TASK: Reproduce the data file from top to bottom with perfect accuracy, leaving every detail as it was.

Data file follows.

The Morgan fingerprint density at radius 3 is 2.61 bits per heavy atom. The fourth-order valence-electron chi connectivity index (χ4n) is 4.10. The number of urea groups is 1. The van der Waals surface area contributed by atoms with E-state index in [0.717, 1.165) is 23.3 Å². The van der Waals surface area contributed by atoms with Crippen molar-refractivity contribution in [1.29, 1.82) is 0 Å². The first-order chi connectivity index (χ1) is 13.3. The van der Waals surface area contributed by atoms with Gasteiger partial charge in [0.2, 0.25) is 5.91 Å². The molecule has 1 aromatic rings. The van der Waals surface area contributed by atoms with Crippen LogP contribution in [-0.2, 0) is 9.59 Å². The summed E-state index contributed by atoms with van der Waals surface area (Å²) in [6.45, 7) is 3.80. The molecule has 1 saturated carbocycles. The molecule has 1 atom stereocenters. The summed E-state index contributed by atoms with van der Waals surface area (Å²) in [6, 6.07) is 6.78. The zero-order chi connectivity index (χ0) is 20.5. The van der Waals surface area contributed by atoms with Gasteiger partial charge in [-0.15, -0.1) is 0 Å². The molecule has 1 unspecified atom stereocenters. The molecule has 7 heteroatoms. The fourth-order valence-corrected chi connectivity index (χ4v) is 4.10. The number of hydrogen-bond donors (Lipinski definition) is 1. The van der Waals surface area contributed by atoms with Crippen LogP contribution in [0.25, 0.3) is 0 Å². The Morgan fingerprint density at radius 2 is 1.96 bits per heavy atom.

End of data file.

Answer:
The Morgan fingerprint density at radius 3 is 2.61 bits per heavy atom. The fourth-order valence-electron chi connectivity index (χ4n) is 4.10. The number of urea groups is 1. The van der Waals surface area contributed by atoms with E-state index in [0.717, 1.165) is 23.3 Å². The van der Waals surface area contributed by atoms with Crippen molar-refractivity contribution in [1.29, 1.82) is 0 Å². The first-order chi connectivity index (χ1) is 13.3. The van der Waals surface area contributed by atoms with Gasteiger partial charge in [0.2, 0.25) is 5.91 Å². The molecule has 1 aromatic rings. The van der Waals surface area contributed by atoms with Crippen LogP contribution in [-0.2, 0) is 9.59 Å². The summed E-state index contributed by atoms with van der Waals surface area (Å²) in [6.45, 7) is 3.80. The molecule has 1 saturated carbocycles. The molecule has 1 atom stereocenters. The summed E-state index contributed by atoms with van der Waals surface area (Å²) in [6, 6.07) is 6.78. The zero-order chi connectivity index (χ0) is 20.5. The van der Waals surface area contributed by atoms with Gasteiger partial charge in [-0.15, -0.1) is 0 Å². The molecule has 1 unspecified atom stereocenters. The molecule has 7 heteroatoms. The fourth-order valence-corrected chi connectivity index (χ4v) is 4.10. The number of hydrogen-bond donors (Lipinski definition) is 1. The van der Waals surface area contributed by atoms with Crippen LogP contribution in [0.25, 0.3) is 0 Å². The Morgan fingerprint density at radius 2 is 1.96 bits per heavy atom.